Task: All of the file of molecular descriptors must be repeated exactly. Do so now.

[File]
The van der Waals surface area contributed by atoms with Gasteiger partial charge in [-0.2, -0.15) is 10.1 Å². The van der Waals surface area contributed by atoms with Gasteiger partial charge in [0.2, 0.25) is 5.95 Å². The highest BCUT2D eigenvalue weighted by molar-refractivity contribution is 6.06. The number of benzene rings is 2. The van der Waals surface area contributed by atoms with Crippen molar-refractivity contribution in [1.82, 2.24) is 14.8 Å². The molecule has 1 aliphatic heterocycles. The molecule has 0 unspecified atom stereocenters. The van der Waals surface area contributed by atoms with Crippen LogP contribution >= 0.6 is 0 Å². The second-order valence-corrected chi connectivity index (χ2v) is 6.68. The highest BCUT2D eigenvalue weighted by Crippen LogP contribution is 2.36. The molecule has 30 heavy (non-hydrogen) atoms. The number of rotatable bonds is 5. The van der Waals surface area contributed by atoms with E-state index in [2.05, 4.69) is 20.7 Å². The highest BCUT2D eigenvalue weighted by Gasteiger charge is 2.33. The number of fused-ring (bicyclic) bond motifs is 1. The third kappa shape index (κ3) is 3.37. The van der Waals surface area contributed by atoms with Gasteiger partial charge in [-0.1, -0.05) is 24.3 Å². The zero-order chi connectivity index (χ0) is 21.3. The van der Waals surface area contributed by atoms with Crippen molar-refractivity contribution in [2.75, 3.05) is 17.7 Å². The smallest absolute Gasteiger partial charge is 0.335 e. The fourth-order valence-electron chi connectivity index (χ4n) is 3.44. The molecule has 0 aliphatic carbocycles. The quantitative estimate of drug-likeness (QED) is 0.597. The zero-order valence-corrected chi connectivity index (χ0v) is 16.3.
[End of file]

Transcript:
The van der Waals surface area contributed by atoms with Gasteiger partial charge in [-0.2, -0.15) is 10.1 Å². The van der Waals surface area contributed by atoms with Gasteiger partial charge in [0.2, 0.25) is 5.95 Å². The highest BCUT2D eigenvalue weighted by molar-refractivity contribution is 6.06. The number of benzene rings is 2. The van der Waals surface area contributed by atoms with Crippen molar-refractivity contribution in [1.82, 2.24) is 14.8 Å². The molecule has 1 aliphatic heterocycles. The molecule has 0 unspecified atom stereocenters. The van der Waals surface area contributed by atoms with Crippen LogP contribution >= 0.6 is 0 Å². The second-order valence-corrected chi connectivity index (χ2v) is 6.68. The highest BCUT2D eigenvalue weighted by Crippen LogP contribution is 2.36. The molecule has 30 heavy (non-hydrogen) atoms. The number of rotatable bonds is 5. The van der Waals surface area contributed by atoms with E-state index in [2.05, 4.69) is 20.7 Å². The highest BCUT2D eigenvalue weighted by Gasteiger charge is 2.33. The number of fused-ring (bicyclic) bond motifs is 1. The third kappa shape index (κ3) is 3.37. The van der Waals surface area contributed by atoms with Gasteiger partial charge in [-0.1, -0.05) is 24.3 Å². The zero-order chi connectivity index (χ0) is 21.3. The van der Waals surface area contributed by atoms with Crippen molar-refractivity contribution in [2.75, 3.05) is 17.7 Å². The smallest absolute Gasteiger partial charge is 0.335 e. The fourth-order valence-electron chi connectivity index (χ4n) is 3.44. The molecule has 0 aliphatic carbocycles. The quantitative estimate of drug-likeness (QED) is 0.597. The zero-order valence-corrected chi connectivity index (χ0v) is 16.3.